We bumped into new Italian bicycle brand T°RED Bikes at Eurobike, who were showing two very nice bikes. The founders come from a design, engineering and architectural background and told road.cc that they felt they had spotted a gap in the market between craftsmanship and technology and want to use their skills to bridge this gap.
They work with a range of materials, including the titanium and carbon frames, they showed us. The titanium model is designed to be a race bike and comprises four grades of titanium throughout the frame used in key places to maximise stiffness. The geometry is intended to offer a counterbalance to the stiffness, with a stable and planted ride promised. It’s using a Columbus carbon fork, but is developing its own model, and has opted for a 142x12mm thru-axle rear end and flat mount disc mounts at both ends.
The Aracnide A02RC is a brand new carbon fibre disc-equipped road bike, handmade in Italy and with details like flat mount disc fittings, thru-axles, internal cable routing and an externally threaded bottom bracket. The Aracnide has been 15 months in development and has been designed to have a “racing shape” for a competitive ride, while the rear mono stay is aimed at delivering some cushioning.
De Rosa King XS
The De Rosa stand at Eurobike is always worth spending some time at, because it always produces some beautiful bikes with arguably the best paint jobs at the show. This is the King XS, not a new model from the Italian company, but new paint schemes and graphics for 2017. The use of oversized frame tubes should ensure maximum stiffness and it’s embraced direct mount brake calipers, with the rear brake tucked away under the chainstays, which should tune out some of the vibrations from riding over a rough road surface.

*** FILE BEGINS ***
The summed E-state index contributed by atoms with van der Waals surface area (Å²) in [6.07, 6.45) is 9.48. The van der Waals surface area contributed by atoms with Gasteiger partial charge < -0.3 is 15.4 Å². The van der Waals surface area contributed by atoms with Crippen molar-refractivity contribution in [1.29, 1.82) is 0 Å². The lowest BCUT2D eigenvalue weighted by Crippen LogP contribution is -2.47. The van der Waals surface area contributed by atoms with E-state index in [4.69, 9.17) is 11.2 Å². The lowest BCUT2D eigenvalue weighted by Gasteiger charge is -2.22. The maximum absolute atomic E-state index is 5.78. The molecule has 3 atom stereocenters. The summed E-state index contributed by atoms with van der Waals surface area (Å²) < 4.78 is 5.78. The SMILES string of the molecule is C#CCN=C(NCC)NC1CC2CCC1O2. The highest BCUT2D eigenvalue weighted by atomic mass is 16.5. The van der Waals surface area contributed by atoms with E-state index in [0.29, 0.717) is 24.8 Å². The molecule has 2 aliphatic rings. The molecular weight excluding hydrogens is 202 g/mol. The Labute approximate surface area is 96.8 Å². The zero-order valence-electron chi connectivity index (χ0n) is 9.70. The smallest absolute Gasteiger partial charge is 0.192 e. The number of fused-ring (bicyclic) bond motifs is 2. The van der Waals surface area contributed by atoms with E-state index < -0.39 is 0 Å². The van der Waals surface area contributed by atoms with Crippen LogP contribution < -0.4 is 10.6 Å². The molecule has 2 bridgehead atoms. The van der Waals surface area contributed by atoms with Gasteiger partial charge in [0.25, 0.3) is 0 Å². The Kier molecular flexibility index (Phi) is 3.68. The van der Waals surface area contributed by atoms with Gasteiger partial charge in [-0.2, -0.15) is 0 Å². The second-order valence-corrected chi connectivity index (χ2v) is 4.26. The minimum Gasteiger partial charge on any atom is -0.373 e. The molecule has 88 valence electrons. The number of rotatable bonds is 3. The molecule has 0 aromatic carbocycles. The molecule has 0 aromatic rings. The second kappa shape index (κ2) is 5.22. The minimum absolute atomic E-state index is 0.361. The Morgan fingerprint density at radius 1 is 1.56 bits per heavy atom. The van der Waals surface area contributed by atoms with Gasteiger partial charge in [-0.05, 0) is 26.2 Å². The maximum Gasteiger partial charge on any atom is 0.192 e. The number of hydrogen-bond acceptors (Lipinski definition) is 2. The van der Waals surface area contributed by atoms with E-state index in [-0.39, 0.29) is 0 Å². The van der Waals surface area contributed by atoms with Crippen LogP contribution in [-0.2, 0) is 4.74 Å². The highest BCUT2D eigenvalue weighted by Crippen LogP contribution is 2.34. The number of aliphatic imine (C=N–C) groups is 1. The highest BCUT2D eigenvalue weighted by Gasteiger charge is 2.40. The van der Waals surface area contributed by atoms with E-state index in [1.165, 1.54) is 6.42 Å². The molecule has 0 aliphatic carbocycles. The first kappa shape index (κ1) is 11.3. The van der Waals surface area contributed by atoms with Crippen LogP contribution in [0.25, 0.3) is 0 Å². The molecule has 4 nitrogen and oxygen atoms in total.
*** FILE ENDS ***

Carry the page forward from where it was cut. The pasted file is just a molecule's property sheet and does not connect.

Giant TCR Advanced
Giant’s TCR Advanced model comes in four versions (five if you include the new disc models) to suit different budgets. They largely share the same frame design but differences in the carbon fibre layup allow the Taiwanese company to hit different price points, with prices range from £1,149 right up to £5,999. The Advanced range is the most affordable and there are three models, this Ultegra specced bike costing £1,699. Giant hasn’t always had the best paint jobs and graphics in the past but it looks to have turned a corner for 2017, this is a damn fine looking road bike.
BMC TeamMachine SLR01
No changes to the BMC TeamMachine SLR01 for 2017. This is the Swiss company’s flagship race bike and this version has been with us since 2013 when we reviewed it and found it to be a vast improvement over the previous model. You get a 790g frame, one of the lightest you can buy, with all the modern details like internal cable routing, oversized tapered head tube and press-fit bottom bracket. The TeamMachine SLR01 owes it form to Accelerated Composites Evolution (ACE) Technology, software developed by BMC that allowed it to work through a staggering 34,000 revisions before settling on the shape you see before your eyes.
KTM Revelator Sky